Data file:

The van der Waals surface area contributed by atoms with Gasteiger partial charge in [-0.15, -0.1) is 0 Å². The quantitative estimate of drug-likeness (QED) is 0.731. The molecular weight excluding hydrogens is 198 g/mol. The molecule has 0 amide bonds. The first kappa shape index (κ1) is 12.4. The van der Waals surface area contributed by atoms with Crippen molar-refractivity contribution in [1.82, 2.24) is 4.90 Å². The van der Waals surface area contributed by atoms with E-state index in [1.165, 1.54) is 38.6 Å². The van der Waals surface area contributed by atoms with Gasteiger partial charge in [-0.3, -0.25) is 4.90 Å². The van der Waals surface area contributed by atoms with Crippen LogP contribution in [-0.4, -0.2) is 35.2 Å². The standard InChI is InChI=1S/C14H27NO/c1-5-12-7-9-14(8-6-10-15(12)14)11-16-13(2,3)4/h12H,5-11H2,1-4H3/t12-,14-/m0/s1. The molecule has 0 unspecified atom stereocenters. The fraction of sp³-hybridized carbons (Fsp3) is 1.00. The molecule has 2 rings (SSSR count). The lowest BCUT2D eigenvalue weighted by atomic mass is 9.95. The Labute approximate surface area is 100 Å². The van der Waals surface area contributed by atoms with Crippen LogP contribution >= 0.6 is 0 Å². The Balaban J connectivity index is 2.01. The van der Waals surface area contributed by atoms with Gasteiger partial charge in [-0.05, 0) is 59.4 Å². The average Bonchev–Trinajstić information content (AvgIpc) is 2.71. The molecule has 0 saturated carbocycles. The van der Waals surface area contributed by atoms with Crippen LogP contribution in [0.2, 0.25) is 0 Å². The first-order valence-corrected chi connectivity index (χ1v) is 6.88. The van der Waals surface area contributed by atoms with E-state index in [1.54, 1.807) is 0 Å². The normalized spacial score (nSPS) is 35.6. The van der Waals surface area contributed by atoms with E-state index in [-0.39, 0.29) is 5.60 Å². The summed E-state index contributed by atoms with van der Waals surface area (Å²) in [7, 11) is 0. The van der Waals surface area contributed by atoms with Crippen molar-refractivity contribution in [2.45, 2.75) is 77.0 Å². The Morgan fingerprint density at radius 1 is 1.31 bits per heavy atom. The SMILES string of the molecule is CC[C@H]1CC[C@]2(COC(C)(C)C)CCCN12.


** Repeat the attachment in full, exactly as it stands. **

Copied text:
The van der Waals surface area contributed by atoms with Gasteiger partial charge in [-0.15, -0.1) is 0 Å². The quantitative estimate of drug-likeness (QED) is 0.731. The molecular weight excluding hydrogens is 198 g/mol. The molecule has 0 amide bonds. The first kappa shape index (κ1) is 12.4. The van der Waals surface area contributed by atoms with Crippen molar-refractivity contribution in [1.82, 2.24) is 4.90 Å². The van der Waals surface area contributed by atoms with E-state index in [1.165, 1.54) is 38.6 Å². The van der Waals surface area contributed by atoms with Gasteiger partial charge in [-0.3, -0.25) is 4.90 Å². The van der Waals surface area contributed by atoms with Crippen LogP contribution in [-0.4, -0.2) is 35.2 Å². The standard InChI is InChI=1S/C14H27NO/c1-5-12-7-9-14(8-6-10-15(12)14)11-16-13(2,3)4/h12H,5-11H2,1-4H3/t12-,14-/m0/s1. The molecule has 0 unspecified atom stereocenters. The fraction of sp³-hybridized carbons (Fsp3) is 1.00. The molecule has 2 rings (SSSR count). The lowest BCUT2D eigenvalue weighted by atomic mass is 9.95. The Labute approximate surface area is 100 Å². The van der Waals surface area contributed by atoms with Crippen LogP contribution >= 0.6 is 0 Å². The Balaban J connectivity index is 2.01. The van der Waals surface area contributed by atoms with Gasteiger partial charge in [-0.05, 0) is 59.4 Å². The average Bonchev–Trinajstić information content (AvgIpc) is 2.71. The molecule has 0 saturated carbocycles. The van der Waals surface area contributed by atoms with Crippen LogP contribution in [0.2, 0.25) is 0 Å². The first-order valence-corrected chi connectivity index (χ1v) is 6.88. The van der Waals surface area contributed by atoms with E-state index in [1.54, 1.807) is 0 Å². The normalized spacial score (nSPS) is 35.6. The van der Waals surface area contributed by atoms with E-state index in [-0.39, 0.29) is 5.60 Å². The summed E-state index contributed by atoms with van der Waals surface area (Å²) in [7, 11) is 0. The van der Waals surface area contributed by atoms with Crippen molar-refractivity contribution in [2.45, 2.75) is 77.0 Å². The Morgan fingerprint density at radius 1 is 1.31 bits per heavy atom. The SMILES string of the molecule is CC[C@H]1CC[C@]2(COC(C)(C)C)CCCN12.